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Suppression of penicillin-induced epileptiform activity by Nigella sativa: Possible mediation by neurotransmitters

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image of Biogenic Amines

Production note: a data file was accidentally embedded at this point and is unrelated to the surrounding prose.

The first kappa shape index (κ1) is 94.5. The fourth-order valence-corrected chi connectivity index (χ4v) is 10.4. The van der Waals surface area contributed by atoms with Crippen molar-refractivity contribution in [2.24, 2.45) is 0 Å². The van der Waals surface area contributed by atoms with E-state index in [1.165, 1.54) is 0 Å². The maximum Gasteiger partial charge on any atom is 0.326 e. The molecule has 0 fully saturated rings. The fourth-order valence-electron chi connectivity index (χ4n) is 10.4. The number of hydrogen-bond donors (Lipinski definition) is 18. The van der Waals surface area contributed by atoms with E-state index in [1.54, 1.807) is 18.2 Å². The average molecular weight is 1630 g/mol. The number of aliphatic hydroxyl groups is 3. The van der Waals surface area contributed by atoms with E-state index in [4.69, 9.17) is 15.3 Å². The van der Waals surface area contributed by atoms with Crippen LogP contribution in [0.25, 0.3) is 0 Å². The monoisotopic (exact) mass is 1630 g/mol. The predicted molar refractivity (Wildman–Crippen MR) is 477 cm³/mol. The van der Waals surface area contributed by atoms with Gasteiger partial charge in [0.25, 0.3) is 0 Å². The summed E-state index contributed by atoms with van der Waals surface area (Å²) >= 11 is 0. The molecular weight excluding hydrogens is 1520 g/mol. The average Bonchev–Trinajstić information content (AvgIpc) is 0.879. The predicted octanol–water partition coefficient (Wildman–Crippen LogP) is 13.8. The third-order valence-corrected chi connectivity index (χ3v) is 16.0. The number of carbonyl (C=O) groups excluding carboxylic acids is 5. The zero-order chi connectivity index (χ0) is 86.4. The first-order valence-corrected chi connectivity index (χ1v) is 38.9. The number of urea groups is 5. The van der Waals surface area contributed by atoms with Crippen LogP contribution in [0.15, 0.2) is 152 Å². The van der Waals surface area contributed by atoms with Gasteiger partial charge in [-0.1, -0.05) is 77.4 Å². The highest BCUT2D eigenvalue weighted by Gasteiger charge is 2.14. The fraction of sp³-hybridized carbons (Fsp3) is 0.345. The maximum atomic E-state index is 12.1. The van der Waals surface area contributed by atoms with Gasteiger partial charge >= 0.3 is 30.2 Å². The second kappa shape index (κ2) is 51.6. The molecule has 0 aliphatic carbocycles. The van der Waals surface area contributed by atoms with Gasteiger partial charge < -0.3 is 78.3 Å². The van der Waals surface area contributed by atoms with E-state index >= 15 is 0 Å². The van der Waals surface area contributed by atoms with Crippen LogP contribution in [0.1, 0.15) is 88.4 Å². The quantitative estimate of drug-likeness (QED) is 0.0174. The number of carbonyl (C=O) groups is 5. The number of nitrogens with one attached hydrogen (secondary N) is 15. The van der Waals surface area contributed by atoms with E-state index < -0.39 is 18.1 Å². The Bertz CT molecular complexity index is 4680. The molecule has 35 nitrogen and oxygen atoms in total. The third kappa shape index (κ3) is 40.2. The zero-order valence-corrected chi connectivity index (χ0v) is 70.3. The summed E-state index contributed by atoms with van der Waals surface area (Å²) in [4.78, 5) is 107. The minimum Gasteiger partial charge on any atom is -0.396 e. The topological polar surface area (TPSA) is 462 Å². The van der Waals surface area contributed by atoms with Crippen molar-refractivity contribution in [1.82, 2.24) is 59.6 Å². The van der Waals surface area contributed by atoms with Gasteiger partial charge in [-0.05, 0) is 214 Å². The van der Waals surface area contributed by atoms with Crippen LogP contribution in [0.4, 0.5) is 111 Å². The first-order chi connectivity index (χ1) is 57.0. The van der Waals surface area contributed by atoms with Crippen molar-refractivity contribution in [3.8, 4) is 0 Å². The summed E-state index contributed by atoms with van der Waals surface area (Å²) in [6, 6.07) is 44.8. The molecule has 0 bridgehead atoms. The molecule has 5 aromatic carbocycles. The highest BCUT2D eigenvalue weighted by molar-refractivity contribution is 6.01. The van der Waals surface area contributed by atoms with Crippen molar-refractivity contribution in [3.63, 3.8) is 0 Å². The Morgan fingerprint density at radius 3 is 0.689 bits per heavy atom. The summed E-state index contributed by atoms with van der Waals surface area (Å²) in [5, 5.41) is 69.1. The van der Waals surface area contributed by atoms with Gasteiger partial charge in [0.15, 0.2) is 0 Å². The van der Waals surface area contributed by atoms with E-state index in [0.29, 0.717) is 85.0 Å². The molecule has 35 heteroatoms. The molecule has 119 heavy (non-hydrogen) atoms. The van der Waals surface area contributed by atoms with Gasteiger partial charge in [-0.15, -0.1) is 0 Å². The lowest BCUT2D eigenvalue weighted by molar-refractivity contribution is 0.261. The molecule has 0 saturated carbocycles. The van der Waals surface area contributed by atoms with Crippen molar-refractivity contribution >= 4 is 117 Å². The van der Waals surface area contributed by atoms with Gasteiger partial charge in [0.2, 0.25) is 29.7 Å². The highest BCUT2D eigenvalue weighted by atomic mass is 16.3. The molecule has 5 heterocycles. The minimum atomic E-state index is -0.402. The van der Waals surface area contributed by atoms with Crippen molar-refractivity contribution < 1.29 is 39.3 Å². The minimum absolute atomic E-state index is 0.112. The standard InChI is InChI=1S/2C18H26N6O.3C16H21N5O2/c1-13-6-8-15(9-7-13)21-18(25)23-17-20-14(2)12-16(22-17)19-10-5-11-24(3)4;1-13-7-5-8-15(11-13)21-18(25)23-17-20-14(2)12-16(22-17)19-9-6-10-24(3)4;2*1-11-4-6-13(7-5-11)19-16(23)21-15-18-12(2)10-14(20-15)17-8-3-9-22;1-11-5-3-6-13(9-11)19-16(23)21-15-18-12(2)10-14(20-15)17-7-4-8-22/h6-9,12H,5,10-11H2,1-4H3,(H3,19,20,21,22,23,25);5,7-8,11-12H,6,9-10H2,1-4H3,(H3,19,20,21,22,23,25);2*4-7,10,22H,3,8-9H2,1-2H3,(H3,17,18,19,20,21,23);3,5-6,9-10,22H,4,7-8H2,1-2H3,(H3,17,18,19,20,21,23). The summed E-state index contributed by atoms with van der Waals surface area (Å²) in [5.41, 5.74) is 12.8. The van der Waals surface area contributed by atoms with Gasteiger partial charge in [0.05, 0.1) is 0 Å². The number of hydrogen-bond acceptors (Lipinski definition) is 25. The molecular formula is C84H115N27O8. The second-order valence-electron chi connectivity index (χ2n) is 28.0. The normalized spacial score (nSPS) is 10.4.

Nigella sativa (NS), an endogenous plant of family Ranunculaceae, exhibits a wide range of biological activity. This report explores the effect of aqueous extract of NS seeds on penicillin-(PCN-100 IU in 100 μl) induced epileptic rat model. Oral pretreatment of NS (250 mg/kg) suppressed PCN-induced seizure considerably, reduced spike-wave discharges and occurrence of generalized tonic–clonic seizures. Electroencephalographic data showed NS pretreatment to experimental animals elicited 85% abolition of high voltage spike discharges. NS pretreatment resulted in elevation of serotonin (5-HT) level and decreased dopamine (DA) level in cerebral cortex (CC), cerebellum (CB), caudate nucleus (CN) and midbrain (MB). A significant decrease in norepinephrine (NE) level was observed only in the CC. The present study suggests that chronic administration of NS protects PCN-induced generalized epilepsy by selectively altering the monoamine level in different brain regions. The seizure abolition observed in the NS pretreated rats was comparable to the anticonvulsive pattern exhibited by diazepam. The results suggest that NS has promising anticonvulsant action.


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